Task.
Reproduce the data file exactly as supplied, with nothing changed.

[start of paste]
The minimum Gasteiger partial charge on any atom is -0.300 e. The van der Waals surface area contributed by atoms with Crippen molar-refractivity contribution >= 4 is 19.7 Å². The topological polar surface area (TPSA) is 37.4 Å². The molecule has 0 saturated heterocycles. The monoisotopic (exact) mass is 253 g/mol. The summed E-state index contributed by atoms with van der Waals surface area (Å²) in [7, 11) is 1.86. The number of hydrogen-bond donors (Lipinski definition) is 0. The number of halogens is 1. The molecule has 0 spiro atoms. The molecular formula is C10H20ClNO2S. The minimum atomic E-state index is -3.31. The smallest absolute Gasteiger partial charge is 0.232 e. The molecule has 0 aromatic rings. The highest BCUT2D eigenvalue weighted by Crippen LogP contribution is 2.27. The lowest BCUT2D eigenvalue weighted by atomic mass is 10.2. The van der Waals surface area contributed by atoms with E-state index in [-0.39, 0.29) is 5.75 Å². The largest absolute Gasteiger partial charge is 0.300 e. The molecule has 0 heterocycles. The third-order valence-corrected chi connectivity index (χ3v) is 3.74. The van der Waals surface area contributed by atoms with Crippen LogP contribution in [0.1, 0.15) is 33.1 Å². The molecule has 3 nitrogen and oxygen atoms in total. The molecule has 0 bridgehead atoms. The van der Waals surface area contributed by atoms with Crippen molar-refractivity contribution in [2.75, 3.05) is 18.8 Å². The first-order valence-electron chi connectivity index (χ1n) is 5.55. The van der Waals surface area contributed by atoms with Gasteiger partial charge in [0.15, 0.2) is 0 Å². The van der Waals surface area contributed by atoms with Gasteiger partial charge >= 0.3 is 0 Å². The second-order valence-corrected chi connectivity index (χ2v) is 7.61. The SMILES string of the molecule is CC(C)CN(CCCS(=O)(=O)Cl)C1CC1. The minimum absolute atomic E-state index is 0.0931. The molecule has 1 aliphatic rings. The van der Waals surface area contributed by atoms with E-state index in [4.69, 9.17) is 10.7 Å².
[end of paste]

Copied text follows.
The minimum Gasteiger partial charge on any atom is -0.300 e. The van der Waals surface area contributed by atoms with Crippen molar-refractivity contribution >= 4 is 19.7 Å². The topological polar surface area (TPSA) is 37.4 Å². The molecule has 0 saturated heterocycles. The monoisotopic (exact) mass is 253 g/mol. The summed E-state index contributed by atoms with van der Waals surface area (Å²) in [7, 11) is 1.86. The number of hydrogen-bond donors (Lipinski definition) is 0. The number of halogens is 1. The molecule has 0 spiro atoms. The molecular formula is C10H20ClNO2S. The minimum atomic E-state index is -3.31. The smallest absolute Gasteiger partial charge is 0.232 e. The molecule has 0 aromatic rings. The highest BCUT2D eigenvalue weighted by Crippen LogP contribution is 2.27. The lowest BCUT2D eigenvalue weighted by atomic mass is 10.2. The van der Waals surface area contributed by atoms with E-state index in [-0.39, 0.29) is 5.75 Å². The largest absolute Gasteiger partial charge is 0.300 e. The molecule has 0 heterocycles. The third-order valence-corrected chi connectivity index (χ3v) is 3.74. The van der Waals surface area contributed by atoms with Crippen LogP contribution in [0.1, 0.15) is 33.1 Å². The molecule has 3 nitrogen and oxygen atoms in total. The molecule has 0 bridgehead atoms. The van der Waals surface area contributed by atoms with Crippen molar-refractivity contribution in [2.75, 3.05) is 18.8 Å². The first-order valence-electron chi connectivity index (χ1n) is 5.55. The van der Waals surface area contributed by atoms with Gasteiger partial charge in [0.15, 0.2) is 0 Å². The van der Waals surface area contributed by atoms with Gasteiger partial charge >= 0.3 is 0 Å². The second-order valence-corrected chi connectivity index (χ2v) is 7.61. The SMILES string of the molecule is CC(C)CN(CCCS(=O)(=O)Cl)C1CC1. The minimum absolute atomic E-state index is 0.0931. The molecule has 1 aliphatic rings. The van der Waals surface area contributed by atoms with E-state index in [4.69, 9.17) is 10.7 Å².